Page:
By Al Switzler
A relatively new male hire in my wife’s company invited the other men out to a “male bonding lunch.” He asked a female coworker at equal level for advice on where to go and to call in their reservation.
While the men were gone, the women discussed this occurrence and felt it was rude and sexist. Some of the men were embarrassed as well when they realized none of the women were invited. Now, there is a sexual discrimination feeling that did not exist before.
What crucial conversations need to happen and who needs to be involved? How can these conversations be handled sensitively?
What To Do?
Dear What To Do,
Knowing when to speak up and how? And who needs to be involved? Ah, those are the tough, life-changing questions. Let me address a couple of points.
First, who owns a crucial conversation? And, how do you know when you should own it? Over the years, I have found two principles that help answer these questions:
1. That little voice in your head either screams or won’t go away
When the “new male hire” asked the question, the “female coworker” probably had a little voice that said, “Male bonding lunch? Is this a good thing?” or “Me call in the reservation? This is not a good thing!” She could have brought up one or both issues right then. She could have also caught herself getting upset and asked the humanizing question (“Why would a reasonable, rational, decent human ask this?”), concluded he was new, and then simply asked if they could talk about both issues.
Or, the male hire could have noted his female coworker’s subtle non-verbal signals (rolled eyes and white knuckles wrenching a budget document) and noted that she seemed upset and asked why. Either person could have owned the conversation in real time, which is the ideal situation.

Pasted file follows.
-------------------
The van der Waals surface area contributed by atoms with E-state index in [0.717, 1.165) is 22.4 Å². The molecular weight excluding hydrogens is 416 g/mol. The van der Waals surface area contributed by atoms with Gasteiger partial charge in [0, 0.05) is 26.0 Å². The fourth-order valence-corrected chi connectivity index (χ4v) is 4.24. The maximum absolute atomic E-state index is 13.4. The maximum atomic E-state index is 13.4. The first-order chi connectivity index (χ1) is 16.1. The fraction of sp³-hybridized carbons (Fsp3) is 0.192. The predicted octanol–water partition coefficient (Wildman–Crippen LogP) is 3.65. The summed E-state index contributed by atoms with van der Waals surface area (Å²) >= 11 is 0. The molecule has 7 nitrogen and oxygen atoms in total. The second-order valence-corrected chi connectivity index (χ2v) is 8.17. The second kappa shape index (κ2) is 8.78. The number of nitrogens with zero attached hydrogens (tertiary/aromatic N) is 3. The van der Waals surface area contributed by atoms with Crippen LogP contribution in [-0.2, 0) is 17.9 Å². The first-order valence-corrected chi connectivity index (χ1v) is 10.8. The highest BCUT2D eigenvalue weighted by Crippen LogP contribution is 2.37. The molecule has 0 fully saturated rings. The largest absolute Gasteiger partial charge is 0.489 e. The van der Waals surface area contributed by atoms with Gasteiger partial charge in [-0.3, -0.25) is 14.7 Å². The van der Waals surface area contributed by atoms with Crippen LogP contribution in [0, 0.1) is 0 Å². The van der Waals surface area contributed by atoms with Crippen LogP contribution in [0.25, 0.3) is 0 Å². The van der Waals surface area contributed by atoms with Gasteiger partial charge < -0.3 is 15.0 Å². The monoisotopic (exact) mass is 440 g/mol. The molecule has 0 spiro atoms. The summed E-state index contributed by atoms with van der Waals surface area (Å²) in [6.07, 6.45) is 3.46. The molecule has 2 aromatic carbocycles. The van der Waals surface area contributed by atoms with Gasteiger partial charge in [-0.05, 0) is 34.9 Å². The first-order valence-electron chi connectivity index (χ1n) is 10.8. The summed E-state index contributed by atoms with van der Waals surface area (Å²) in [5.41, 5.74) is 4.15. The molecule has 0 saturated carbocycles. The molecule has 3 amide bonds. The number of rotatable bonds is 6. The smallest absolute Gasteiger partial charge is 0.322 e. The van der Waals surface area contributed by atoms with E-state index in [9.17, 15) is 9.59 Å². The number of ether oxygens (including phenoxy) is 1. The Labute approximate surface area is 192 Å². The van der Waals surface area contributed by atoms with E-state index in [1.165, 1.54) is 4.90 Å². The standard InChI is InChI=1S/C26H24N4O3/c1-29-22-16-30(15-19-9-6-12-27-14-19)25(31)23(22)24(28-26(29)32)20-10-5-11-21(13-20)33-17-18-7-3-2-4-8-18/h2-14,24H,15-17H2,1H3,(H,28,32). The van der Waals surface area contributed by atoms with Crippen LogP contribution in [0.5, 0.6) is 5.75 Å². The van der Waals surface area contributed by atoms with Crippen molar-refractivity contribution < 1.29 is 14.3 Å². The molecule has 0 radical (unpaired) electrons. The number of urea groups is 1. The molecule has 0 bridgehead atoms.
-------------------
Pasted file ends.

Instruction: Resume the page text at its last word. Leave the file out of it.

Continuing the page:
2. We start acting it out, instead of talking it out
This is another indicator that we are failing to own up to a crucial conversation. When this happens, we talk about people instead of to people.
The two biggest ways we act it out instead of talk it out are 1) gossip and 2) non-verbal signals like avoidance, frowning, sarcasm, etc. Bystanders can diffuse the situation by helping others realize that their gossip or non-verbals are a sign that they are avoiding a crucial conversation.
In this case, instead of keeping her conclusions to herself and talking to her male cowoker, she talked to others about the issue. She opened that proverbial can of worms and now everyone is dealing with numerous trust and respect issues. Any colleague could have stopped her by saying, “Whoa. He’s new. Let’s help him understand when he comes back,” but that also didn’t happen.
Second, how do you start such a conversation?
Since both of the coworkers failed to catch the mistake before lunch, it needs to be addressed as soon as it is safe. To create safety, she must first master her story by reminding herself that she doesn’t really know why he did what he did. This will help her control her emotions and conclusions.
The first crucial conversation needs to be a private conversation between the female coworker and her male coworker. She must lead with observations and questions, rather than emotions and conclusions. This one step alone can make a huge difference.
The second crucial conversation should be with the entire company. To help diffuse the tension that has been introduced into the culture, gather the entire company together and set clear expectations around what behaviors are and are not acceptable. Make sure you reach complete agreement between everyone before concluding the meeting. This conversation is the first step to avoiding future instances, creating guidelines to hold others accountable to, and ensuring that everyone operates under common expectations. Make sure to communicate these expectations to new employees upon hire.
I have only scratched the surface. But the issue we are discussing is powerful. Anyone can own a crucial conversation—whether in real time (the best) or the next time (which is still good).